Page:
The great change is: There are no old people in the suburbs to learn from. I grew up with a lot of overlapping older people — old folks and their stories. Our teachers taught until they were 65. I was surrounded by elders; I was near grandparents. Our ties were strong, and I write to people now who don’t know anybody old. It’s very sad, but of course they don’t realize they will be old, too.

All I can do is write my stories with elders in them and hope for the best. That’s one of my missions in all my stories — an elder person reaching across a lifetime to touch a young person’s hand. And there always will be.

Another thing I’ve learned about the young is they’re younger than they used to be. They’re taking more time growing up. They feel perfectly free to move back home after college. Adolescence is too painful a period to go on as long as it’s going. And I think to myself, “Be careful. You have to write a little younger now.”

Why do you think that’s happening with kids today?

You were not protected from failure back then. If you can’t get an “F,” then an “A” doesn’t mean much. The other thing I notice now is that school and college are not the center of their lives. They were for me. What are the young doing now that they’re self-governing? That’s really what “Three Quarters Dead” is about — when your only authority figure is somebody also young, what happens? How long do you allow that to happen?

“After 12 years of teaching I realized the kids weren’t interested in my life; they were interested in their lives. And that to me is what a story is today: the biography of the reader, not the writer.”

I was so much under the influence of elders. I write in curiosity about what it’s like today. The older I get the more traditional my storytelling gets. Comedy is my favorite technique because it keeps me from preaching. And I don’t hear enough comedy from the young. I think a lot of readers don’t get my jokes, but I still put them in. I get a lot of letters that say, “We’re reading your book in class and the teacher is laughing and laughing.” They don’t say, “We’re laughing and laughing.” They need some training in humor. You can be more serious in comedy than you can in tragedy. It’s harder to make people laugh.

Notice what kids love today — vampire stories, dystopias — no laughter there.

Being Taught By Your Students

You started out as an English teacher. How did that career path affect your transformation into a successful children’s author?

I went to college, then taught high school, then got re-assigned to junior high. It was the shock of my life, but there I found the people I wanted to write for. I wouldn’t have chosen to teach that age group, but then you learn the most from the experience you would’ve avoided if you could — which is true of all my stories. My characters always find themselves in situations they don’t want to be in. I thought junior high was the neediest group; they were too old for childhood stories, too young for anything else. The YA novel was just being born in those days. My first novel was “Don’t Look and It Won’t Hurt.” I wrote it not about my former students but for them.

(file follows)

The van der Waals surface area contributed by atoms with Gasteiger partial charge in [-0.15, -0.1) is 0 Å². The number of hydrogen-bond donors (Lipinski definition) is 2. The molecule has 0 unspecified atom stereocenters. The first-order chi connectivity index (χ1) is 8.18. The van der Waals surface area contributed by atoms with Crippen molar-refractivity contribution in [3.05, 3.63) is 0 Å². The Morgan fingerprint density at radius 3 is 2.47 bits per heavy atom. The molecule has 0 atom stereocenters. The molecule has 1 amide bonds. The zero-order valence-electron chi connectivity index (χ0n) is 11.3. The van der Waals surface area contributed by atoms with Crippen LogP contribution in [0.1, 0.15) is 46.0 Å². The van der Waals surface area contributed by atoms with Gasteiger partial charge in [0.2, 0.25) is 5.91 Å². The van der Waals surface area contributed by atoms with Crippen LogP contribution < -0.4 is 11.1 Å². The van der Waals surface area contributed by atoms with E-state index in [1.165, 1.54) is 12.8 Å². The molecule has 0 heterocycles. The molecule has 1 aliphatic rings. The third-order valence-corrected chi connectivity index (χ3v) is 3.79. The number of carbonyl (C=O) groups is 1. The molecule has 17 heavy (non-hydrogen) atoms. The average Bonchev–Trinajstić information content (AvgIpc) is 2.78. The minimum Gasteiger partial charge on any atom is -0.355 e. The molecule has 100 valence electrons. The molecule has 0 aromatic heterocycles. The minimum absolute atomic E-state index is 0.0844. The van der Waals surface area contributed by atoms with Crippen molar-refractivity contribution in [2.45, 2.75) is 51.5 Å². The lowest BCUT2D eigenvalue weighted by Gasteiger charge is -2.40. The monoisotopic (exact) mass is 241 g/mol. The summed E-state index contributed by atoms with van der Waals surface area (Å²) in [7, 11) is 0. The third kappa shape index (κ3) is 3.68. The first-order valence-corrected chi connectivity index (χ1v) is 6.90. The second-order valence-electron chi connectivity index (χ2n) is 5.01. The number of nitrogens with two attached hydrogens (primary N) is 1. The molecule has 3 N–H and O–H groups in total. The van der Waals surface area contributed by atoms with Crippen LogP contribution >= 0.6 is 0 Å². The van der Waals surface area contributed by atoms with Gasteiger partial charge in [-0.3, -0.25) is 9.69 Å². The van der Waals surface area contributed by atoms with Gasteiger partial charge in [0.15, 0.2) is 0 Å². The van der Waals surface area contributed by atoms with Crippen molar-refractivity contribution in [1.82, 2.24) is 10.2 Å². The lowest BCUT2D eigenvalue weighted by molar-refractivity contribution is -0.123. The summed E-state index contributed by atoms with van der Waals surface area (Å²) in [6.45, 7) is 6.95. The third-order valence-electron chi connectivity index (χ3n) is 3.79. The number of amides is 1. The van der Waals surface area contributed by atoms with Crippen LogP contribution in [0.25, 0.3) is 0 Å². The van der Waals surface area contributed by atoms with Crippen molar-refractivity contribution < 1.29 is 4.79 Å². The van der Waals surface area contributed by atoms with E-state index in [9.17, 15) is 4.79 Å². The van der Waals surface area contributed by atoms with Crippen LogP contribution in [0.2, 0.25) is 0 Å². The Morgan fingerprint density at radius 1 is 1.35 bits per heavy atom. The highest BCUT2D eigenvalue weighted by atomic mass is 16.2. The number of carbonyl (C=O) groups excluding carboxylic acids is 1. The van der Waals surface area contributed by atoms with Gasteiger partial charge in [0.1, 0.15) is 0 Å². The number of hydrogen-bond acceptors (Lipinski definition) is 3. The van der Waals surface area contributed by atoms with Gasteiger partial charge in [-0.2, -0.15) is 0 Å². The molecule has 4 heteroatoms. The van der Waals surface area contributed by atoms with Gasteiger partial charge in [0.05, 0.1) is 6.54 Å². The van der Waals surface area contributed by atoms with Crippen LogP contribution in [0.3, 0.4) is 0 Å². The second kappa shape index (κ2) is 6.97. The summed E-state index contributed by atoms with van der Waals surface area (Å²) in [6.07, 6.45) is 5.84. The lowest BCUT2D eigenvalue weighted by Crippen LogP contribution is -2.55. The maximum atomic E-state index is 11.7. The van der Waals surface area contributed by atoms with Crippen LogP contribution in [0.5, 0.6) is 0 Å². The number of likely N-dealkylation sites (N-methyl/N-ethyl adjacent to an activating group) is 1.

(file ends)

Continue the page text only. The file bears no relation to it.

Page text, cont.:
They taught me three very, very important rules. First, I knew they wanted to read about someone older than they. Second, there has to be hope in the end of the story or they are completely alienated. And last, write in the voice of a young person — I saw how well they listened to each other versus me. So they taught me to write in first person. Those were 3 important rules, and who else could’ve taught me that. Not a creative writing class — my own students did. And so I was off writing. My first book was accepted overnight. That was 40 years and 40 books ago.

Your first book was accepted overnight? That’s amazing.

Yes it was. But it wouldn’t have been accepted overnight if I didn’t follow the rules laid down by my students. And it wouldn’t have been accepted overnight if I was trying to write a fictionalized version of me. Most beginning writers think they have to write about themselves. But after 12 years of teaching I realized the kids weren’t interested in my life; they were interested in their lives. And that to me is what a story is today: the biography of the reader, not the writer. Everything in my 20s was leading me to be a writer, but I just didn’t know it.

How hard is it to keep up with what kids are thinking and feeling today? What do you do?

I read the letters they send me with great care — with the full knowledge that few write to me, so when they do, I notice. Some letters get terribly caught up in social networking and such, but there are others that are about the characters they like in the story and how lonely they are. Well that helps to ground me in this confusing time. I don’t do as many school visits as I used to, but when I’m in a classroom I learn a lot in a day or even a period. I come to it with fresh eyes.